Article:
This title is a quote from Vince Lombardi, one of football's most accomplished and respected coaches. Vince trained his athletes for consistent performance, rather than one-time stunning plays.
My weakness, or strength in competition, came from the decision to perhaps sacrifice 3 tenths of a second in exchange for hands-on horsemanship. Call me a control freak, but I always opted for the solid average run every time, rather than pushing for the fastest run one time.
It certainly takes courage in a barrel race to throw fate to the wind and gamble on the outcome. The opportunity to make the fastest run or set an arena record takes a "winner take all" mentality. Arguably, I never called myself a brave competitor, and a consistent win bought gas, paid entry fees and allowed me to follow my dreams one competition weekend at a time. As a competitor, I lived by the philosophy that every run had to count. Therefore, I felt learning to plan the run and run the plan, gave me the courage to ride into each competitive situation with a purpose, and most importantly, a plan. Call it intelligent horsemanship, I just couldn’t talk myself into letting my horse, with a brain slightly larger than a walnut, make the ultimate decision that would determine the outcome of our competition.
The thought of spending hours in the arena training, tuning, scoring, conditioning, and practicing the mental focus necessary to make a precise run, only to release control when my entry fee was on the line – and pray that everything would come together during this precise 15 to 17 seconds of competition – just didn't make sense to me. One mistake, an incorrect pocket position, one shortened stride at the inappropriate time, and I don’t get a paycheck for the hard work and efforts I invested for this run.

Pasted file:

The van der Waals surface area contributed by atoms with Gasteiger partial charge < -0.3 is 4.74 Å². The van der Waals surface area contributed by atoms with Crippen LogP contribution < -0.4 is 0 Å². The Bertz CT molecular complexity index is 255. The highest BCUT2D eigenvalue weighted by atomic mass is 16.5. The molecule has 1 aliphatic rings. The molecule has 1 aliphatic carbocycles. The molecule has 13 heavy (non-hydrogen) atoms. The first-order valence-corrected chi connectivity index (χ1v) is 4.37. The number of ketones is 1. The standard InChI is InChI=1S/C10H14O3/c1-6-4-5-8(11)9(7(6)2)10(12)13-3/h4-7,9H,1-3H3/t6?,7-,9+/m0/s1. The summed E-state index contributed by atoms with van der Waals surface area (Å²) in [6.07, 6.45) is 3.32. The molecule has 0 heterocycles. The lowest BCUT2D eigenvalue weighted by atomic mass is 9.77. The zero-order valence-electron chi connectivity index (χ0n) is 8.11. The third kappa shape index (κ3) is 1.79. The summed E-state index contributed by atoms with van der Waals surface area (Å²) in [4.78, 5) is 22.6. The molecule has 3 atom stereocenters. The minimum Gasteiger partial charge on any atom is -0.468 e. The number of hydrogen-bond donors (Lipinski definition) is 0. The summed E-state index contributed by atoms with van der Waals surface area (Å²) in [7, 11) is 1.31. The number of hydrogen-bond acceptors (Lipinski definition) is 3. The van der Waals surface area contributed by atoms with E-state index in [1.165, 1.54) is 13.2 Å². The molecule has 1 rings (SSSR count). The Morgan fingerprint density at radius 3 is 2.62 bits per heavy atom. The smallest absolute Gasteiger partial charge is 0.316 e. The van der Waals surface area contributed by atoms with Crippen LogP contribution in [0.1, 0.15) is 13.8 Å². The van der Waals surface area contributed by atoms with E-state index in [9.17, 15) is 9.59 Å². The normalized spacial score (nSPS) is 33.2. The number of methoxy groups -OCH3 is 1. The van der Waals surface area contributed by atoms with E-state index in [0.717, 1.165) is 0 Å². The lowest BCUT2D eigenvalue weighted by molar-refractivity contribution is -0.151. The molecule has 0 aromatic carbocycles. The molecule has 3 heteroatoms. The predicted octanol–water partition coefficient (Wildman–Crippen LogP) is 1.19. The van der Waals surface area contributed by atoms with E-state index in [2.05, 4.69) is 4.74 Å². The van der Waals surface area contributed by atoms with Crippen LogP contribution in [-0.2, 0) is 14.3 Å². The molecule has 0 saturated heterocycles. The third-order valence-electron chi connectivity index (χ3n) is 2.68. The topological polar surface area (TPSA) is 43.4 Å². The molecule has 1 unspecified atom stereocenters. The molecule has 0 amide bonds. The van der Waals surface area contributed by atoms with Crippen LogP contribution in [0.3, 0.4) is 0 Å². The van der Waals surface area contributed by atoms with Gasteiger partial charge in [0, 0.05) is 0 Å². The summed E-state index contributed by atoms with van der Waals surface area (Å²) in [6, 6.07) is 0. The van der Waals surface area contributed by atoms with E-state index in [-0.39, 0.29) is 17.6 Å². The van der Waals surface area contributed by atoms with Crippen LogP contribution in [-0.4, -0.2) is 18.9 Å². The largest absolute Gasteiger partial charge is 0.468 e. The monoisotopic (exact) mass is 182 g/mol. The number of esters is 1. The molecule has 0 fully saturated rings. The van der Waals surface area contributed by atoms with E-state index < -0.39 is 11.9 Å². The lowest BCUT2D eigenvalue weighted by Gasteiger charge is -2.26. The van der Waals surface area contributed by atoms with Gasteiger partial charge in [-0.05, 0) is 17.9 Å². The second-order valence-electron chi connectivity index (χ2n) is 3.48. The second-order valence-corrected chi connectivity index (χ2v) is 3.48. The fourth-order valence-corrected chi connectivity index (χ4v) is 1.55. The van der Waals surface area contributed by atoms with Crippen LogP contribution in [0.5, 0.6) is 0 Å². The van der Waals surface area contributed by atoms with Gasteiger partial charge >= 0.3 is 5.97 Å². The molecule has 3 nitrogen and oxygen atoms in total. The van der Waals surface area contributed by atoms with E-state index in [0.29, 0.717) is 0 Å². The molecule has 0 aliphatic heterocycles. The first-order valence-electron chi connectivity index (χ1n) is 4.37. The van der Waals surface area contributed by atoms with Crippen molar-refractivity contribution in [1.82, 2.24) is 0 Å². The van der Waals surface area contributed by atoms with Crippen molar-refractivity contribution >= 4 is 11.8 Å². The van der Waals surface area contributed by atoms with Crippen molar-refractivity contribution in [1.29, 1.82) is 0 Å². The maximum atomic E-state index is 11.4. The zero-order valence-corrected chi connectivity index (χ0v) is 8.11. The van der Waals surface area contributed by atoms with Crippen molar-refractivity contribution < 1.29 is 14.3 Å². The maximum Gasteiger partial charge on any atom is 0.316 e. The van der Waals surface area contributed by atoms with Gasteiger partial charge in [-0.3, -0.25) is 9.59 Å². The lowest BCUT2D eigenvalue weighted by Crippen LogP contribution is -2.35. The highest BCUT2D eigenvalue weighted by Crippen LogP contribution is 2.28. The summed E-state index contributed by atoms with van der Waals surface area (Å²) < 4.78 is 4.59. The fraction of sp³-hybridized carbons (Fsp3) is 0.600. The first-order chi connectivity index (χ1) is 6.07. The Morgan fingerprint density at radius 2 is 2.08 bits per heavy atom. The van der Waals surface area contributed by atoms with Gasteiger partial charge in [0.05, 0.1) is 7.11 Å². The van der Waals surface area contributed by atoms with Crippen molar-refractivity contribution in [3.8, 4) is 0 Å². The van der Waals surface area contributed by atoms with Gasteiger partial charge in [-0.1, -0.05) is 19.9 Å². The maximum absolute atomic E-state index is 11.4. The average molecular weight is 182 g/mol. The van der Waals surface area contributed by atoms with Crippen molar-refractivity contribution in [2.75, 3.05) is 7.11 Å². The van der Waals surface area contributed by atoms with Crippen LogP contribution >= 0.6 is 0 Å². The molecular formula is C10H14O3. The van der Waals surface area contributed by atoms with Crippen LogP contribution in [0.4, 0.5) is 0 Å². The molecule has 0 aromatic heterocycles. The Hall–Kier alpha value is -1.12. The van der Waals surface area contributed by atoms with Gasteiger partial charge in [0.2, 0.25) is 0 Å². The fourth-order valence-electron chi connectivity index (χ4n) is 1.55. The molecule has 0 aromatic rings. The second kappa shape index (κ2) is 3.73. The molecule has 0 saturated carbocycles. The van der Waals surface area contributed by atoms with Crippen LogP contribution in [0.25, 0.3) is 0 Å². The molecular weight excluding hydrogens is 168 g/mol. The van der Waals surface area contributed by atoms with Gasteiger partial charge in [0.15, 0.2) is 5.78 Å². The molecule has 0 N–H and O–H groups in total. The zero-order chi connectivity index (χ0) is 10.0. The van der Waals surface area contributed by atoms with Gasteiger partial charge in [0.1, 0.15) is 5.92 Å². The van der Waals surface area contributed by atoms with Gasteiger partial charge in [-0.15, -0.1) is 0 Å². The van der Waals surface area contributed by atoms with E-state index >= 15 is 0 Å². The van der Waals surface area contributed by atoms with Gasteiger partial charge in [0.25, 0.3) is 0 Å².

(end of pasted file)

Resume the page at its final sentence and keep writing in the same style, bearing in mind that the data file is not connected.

"No guts, no glory" is one view, but being a winner is not just making a winning run; sometimes, it's having the ability to make a qualifying run every time. "Don’t beat yourself or outrun your ability" are two of the most difficult lessons to learn when speed comes into play.
Each run is a learning opportunity, a chance to evaluate strengths and weaknesses, and a chance to learn a lesson that will make the next run better than the last. Winning runs are not answers to prayers; they don’t come by luck or fate. Winning runs are created through preparation, practice and experience and are manifested when the opportunity to excel presents itself.
Top barrel racing competitors understand the methodology of producing consistent performance regardless of the size of arena or ground conditions. There are no excuses for any outcome, win or loss. In barrel racing, I believe that achieving the mastery of fundamentals comes with a lifetime of commitment and dedication, practice, preparation and experience, and then you add speed and the learning process begins all over again!